Imperial Politics and Counterinsurgency in Southern Thailand

Uneasy Military Encounters: The Imperial Politics of Counterinsurgency in Southern Thailand is a new publication from Cornell University Press, authored by Ruth Streicher.

The book is reviewed for JCA by Rungrawee Chalermsripinyorat from Bangkok, Thailand.

Developed from a PhD thesis and ethnographic fieldwork in 2010–2011, Streicher’s book “provides a rare critical assessment, or deconstruction, of the military’s counterinsurgency discourse and practices.”

Rungrawee writes that:

Streicher argues that counterinsurgency operations in southern Thailand have contributed to the making of Thailand as an imperial formation. Her view is that the Buddhist-oriented modern state secures its survival by reinforcing notions of the racialised, religious and gendered Otherness of Patani and constructing the Malay Muslims as essentially and hierarchically different from Thai Buddhists.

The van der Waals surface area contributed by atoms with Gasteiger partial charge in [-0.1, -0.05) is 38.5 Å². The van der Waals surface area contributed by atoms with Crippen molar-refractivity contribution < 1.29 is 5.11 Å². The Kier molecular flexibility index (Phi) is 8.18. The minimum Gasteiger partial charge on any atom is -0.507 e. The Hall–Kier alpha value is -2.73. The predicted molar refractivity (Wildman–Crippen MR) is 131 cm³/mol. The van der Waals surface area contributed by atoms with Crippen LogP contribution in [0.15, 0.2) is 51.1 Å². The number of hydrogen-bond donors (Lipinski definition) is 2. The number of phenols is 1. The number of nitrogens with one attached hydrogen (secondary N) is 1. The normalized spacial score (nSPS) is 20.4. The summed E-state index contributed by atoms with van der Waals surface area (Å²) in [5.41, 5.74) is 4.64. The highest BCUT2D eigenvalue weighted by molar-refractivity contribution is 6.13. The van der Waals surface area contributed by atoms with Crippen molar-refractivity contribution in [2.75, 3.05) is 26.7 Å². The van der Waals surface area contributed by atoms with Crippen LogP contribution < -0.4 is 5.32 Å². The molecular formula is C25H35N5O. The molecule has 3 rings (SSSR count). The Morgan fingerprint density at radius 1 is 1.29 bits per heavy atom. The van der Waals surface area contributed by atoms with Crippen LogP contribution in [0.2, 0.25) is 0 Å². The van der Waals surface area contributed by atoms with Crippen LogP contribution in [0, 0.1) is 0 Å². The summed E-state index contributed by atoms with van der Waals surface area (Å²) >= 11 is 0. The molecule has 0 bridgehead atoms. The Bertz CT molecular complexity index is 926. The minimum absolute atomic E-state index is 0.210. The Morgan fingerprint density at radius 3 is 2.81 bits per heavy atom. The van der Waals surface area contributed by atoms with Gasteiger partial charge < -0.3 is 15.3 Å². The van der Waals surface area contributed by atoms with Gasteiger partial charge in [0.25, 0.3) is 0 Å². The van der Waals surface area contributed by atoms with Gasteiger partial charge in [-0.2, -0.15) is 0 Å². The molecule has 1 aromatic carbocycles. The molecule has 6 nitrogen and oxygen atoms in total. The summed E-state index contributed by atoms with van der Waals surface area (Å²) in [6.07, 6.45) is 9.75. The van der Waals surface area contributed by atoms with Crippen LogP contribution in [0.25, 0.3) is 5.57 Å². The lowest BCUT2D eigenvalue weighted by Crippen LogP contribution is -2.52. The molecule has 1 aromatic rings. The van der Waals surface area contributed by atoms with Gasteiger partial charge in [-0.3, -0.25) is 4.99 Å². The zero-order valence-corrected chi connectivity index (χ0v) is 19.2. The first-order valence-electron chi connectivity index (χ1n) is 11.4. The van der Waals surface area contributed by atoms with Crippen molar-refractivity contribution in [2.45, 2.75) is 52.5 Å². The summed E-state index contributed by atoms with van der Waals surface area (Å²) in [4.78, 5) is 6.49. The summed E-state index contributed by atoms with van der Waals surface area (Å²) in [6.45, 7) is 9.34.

The reviewer would have liked more on “the formalised peace dialogue launched in 2013…”,  and believing that there is “room for much further investigation,”  Rungrawee considers the “book provides a significant contribution to our knowledge of the military’s counterinsurgency operations in southern Thailand.”

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